Halverson and Sheridan (2014) define Making as designing, building and innovating with tools and materials to solve practical problems. The act of Making is not a new concept because “people have been making things forever” (p. 495). As far back as the Stone Age, people used materials in their environment to Make tools to solve problems as they encountered them (Malafouris, 2013).
Human beings are known to ideate, plan, and create things with their hands using tools available to them. The arts and crafts movement, practice-based learning, project-based learning, and DIY, among others, are considered related to Making because they all “share the spirit of self-produced and original projects” (Halverson & Peppler, 2018, p. 286). While people have been making things forever, the conception of Making did not get much traction until the past decade when a great number of people began engaging in Making activities. This was facilitated by the worldwide spread and adoption of the Maker Movement. The decentralization (ease of access and low-cost technology) of digital technologies such as digital art, programming languages, science, computers, 3-D printing, etc. have greatly contributed to the expansion of Making throughout the world. Moreover, the launch of Make: Magazine in 2005, and the Maker Faire one year later, brought together artists, builders, and admirers of the Maker Movement, and further catalyzed the Maker Movement. The act of Making invites people to express themselves and share their creations, ideas and designs. Thus, the Maker movement has been widely embraced in communities, schools, libraries, and museums.
The Making of things has been widely used in education as a venue for the development of students’ STEM proficiencies.
Notable Contributors to the Maker Movement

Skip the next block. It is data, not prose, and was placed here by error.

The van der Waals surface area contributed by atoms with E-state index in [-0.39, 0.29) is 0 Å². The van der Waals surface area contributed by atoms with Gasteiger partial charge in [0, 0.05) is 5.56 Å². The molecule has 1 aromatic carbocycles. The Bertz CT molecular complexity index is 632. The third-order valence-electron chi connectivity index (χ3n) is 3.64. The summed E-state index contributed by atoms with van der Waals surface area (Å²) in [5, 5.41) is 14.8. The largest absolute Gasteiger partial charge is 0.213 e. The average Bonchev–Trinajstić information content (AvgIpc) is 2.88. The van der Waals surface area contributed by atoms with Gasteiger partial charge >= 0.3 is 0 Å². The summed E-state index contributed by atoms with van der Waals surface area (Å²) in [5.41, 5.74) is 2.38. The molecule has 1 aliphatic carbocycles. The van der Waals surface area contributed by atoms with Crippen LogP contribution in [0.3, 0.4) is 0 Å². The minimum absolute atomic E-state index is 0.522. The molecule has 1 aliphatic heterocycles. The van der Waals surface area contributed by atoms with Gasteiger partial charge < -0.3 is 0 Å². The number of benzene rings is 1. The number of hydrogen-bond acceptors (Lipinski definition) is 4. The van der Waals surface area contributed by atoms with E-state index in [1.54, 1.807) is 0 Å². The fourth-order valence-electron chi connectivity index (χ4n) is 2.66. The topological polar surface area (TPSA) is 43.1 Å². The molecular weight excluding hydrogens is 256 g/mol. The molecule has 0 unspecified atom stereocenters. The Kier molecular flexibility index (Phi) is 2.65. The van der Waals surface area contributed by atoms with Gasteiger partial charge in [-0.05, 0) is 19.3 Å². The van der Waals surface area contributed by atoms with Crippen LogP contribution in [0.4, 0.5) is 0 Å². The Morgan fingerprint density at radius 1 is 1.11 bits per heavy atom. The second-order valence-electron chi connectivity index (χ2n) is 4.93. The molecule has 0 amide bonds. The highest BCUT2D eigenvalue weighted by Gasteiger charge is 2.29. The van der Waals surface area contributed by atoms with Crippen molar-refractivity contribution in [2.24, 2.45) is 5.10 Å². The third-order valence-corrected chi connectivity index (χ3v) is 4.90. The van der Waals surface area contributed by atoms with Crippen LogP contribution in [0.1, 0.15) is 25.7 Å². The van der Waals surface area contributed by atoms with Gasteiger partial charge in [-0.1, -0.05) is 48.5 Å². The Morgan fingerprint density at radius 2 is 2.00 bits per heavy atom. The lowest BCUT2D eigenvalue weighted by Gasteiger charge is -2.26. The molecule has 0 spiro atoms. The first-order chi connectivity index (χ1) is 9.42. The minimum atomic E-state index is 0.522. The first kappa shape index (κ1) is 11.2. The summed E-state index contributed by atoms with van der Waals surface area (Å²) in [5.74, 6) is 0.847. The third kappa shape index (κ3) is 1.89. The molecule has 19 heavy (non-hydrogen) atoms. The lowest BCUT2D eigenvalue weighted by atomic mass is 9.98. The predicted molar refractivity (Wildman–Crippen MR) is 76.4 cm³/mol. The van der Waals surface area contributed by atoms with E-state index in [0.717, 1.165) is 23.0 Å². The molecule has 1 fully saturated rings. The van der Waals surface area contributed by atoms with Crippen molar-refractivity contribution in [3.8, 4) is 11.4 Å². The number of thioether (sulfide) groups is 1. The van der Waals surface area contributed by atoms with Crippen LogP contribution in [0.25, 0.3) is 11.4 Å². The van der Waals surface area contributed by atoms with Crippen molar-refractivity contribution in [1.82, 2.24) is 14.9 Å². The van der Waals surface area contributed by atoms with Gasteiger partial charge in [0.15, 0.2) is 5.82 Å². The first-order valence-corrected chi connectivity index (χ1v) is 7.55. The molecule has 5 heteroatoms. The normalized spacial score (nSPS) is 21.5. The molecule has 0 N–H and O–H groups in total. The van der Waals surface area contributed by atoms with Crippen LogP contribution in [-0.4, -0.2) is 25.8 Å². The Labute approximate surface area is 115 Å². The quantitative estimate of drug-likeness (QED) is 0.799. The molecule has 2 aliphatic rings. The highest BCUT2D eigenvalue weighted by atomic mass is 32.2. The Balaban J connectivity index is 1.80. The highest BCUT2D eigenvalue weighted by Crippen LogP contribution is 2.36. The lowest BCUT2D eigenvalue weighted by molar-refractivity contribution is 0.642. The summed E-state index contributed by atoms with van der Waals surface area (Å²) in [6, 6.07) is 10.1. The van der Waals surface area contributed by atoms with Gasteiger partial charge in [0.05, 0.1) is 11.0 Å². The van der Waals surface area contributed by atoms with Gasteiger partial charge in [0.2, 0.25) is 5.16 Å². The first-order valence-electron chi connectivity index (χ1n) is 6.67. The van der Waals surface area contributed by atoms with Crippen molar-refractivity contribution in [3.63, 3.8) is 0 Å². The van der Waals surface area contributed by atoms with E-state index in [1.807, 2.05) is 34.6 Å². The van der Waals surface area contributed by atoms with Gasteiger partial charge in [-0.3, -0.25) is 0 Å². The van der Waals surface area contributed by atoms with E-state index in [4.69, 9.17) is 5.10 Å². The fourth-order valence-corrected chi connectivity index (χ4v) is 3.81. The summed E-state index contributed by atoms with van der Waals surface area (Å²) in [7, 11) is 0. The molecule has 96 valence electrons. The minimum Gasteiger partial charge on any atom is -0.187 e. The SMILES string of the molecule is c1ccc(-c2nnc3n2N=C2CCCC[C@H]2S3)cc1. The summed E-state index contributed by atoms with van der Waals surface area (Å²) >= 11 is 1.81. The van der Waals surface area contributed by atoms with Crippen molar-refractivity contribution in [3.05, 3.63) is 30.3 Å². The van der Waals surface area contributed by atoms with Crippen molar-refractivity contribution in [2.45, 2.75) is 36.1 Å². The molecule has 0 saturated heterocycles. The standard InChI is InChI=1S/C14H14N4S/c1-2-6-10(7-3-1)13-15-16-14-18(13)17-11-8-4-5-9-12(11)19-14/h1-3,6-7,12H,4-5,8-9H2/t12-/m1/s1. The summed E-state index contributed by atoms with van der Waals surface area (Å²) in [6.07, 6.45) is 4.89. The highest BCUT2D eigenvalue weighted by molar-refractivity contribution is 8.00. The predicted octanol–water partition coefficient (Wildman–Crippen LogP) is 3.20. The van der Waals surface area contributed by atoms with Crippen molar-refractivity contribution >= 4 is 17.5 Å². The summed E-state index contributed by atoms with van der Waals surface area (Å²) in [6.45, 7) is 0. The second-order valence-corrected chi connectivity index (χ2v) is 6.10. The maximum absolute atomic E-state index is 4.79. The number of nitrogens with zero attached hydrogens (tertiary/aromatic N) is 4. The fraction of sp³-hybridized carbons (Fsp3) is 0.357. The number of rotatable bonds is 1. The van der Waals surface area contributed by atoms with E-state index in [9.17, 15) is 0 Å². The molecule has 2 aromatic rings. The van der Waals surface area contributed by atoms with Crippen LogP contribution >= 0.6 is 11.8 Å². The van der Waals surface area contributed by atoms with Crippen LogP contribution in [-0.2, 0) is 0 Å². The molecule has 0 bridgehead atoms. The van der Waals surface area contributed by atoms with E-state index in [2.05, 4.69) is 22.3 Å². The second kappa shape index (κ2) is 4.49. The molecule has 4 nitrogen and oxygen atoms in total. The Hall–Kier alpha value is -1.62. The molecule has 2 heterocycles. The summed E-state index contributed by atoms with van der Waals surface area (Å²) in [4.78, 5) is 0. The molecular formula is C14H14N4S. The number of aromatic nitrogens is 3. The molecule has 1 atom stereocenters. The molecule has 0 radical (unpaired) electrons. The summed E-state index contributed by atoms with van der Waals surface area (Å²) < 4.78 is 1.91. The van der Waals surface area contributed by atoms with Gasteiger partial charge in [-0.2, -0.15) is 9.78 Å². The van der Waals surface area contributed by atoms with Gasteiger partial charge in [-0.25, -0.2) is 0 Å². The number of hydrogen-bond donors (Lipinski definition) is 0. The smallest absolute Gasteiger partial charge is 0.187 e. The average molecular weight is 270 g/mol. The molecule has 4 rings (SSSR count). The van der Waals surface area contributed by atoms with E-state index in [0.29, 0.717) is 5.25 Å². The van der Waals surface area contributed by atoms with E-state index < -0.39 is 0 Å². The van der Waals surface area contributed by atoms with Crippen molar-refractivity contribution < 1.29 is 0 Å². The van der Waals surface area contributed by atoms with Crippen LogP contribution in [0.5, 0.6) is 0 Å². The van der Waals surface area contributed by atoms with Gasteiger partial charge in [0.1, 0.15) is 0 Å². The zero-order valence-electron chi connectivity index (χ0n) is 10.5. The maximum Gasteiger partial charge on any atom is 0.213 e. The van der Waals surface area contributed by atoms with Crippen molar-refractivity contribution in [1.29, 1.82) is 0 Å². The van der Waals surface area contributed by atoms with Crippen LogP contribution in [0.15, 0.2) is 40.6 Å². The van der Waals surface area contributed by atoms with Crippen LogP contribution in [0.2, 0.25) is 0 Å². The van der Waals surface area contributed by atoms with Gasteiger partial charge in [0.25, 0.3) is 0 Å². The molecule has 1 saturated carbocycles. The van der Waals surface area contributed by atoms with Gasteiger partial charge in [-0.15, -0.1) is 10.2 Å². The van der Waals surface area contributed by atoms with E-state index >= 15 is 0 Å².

Seymour Papert developed a theory of learning, constructionism, based upon Piaget’s constructivism. Both constructivism and constructionism theories recognize that knowledge is actively constructed by a learner, with constructionism adding the dimension that the knowledge be constructed during the process of making a shareable object (Harel & Papert, 1991). The theory posits that people learn effectively through Making things. It recognizes that children are the designers and builders of their own cognitive tools. And by Makers sharing their designs, the practice of Making helps enhance and extends conceptual understandings of critical socio-technical issues. Also read more about Papert’s Mindstorms
1969 – The Logo Turtle – Seymour Papert et al (South African/American). (2015, August 24).
Yasmin was born in Germany and has studied and worked in Germany, the USA, and France. She is a Professor of Learning Sciences at the University of Pennsylvania. Kafai worked with Seymour Papert at the MIT lab. Taking constructionist perspectives to computer programming, Kafai has engaged in designing and researching online tools, projects, and communities with the aim of promoting computational making, crafting, and creativity. She helped develop the Scratch programming language where millions of kids create and share their programs. She has also authored or co-authored many books, among them is the “Connected Code: Children as the Programmers, Designers, and Makers of the 21st century, which examines the downfall and comeback of programming, and connects coding to design. Her other book, Connected Gaming, focuses on constructionist approaches to gaming and learning. Read more about Kafai’s Learning Design by Making Games